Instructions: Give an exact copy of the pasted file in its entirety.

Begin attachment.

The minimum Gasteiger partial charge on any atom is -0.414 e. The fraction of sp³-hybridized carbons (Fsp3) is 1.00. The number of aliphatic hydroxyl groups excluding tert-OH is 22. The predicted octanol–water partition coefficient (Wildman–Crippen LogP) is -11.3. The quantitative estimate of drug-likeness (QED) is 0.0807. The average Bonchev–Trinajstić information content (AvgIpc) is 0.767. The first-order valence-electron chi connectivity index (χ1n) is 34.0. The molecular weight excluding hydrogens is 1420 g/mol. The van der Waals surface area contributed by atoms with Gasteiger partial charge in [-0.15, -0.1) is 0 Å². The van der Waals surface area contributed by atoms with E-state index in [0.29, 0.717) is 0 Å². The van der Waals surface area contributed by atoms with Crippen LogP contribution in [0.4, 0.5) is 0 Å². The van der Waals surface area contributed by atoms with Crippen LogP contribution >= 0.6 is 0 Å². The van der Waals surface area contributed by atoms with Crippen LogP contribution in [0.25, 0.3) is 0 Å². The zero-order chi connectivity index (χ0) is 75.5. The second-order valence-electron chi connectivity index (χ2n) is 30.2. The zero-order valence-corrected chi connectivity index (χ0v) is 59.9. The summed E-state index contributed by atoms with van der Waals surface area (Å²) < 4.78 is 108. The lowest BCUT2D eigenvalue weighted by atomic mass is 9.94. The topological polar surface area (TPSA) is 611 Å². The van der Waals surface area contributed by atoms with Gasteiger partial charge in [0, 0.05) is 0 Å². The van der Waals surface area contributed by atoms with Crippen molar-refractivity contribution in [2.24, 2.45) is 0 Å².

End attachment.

The minimum Gasteiger partial charge on any atom is -0.414 e. The fraction of sp³-hybridized carbons (Fsp3) is 1.00. The number of aliphatic hydroxyl groups excluding tert-OH is 22. The predicted octanol–water partition coefficient (Wildman–Crippen LogP) is -11.3. The quantitative estimate of drug-likeness (QED) is 0.0807. The average Bonchev–Trinajstić information content (AvgIpc) is 0.767. The first-order valence-electron chi connectivity index (χ1n) is 34.0. The molecular weight excluding hydrogens is 1420 g/mol. The van der Waals surface area contributed by atoms with Gasteiger partial charge in [-0.15, -0.1) is 0 Å². The van der Waals surface area contributed by atoms with E-state index in [0.29, 0.717) is 0 Å². The van der Waals surface area contributed by atoms with Crippen LogP contribution in [0.4, 0.5) is 0 Å². The van der Waals surface area contributed by atoms with Crippen LogP contribution >= 0.6 is 0 Å². The van der Waals surface area contributed by atoms with Crippen LogP contribution in [0.25, 0.3) is 0 Å². The zero-order chi connectivity index (χ0) is 75.5. The second-order valence-electron chi connectivity index (χ2n) is 30.2. The zero-order valence-corrected chi connectivity index (χ0v) is 59.9. The summed E-state index contributed by atoms with van der Waals surface area (Å²) < 4.78 is 108. The lowest BCUT2D eigenvalue weighted by atomic mass is 9.94. The topological polar surface area (TPSA) is 611 Å². The van der Waals surface area contributed by atoms with Gasteiger partial charge in [0, 0.05) is 0 Å². The van der Waals surface area contributed by atoms with Crippen molar-refractivity contribution in [2.24, 2.45) is 0 Å².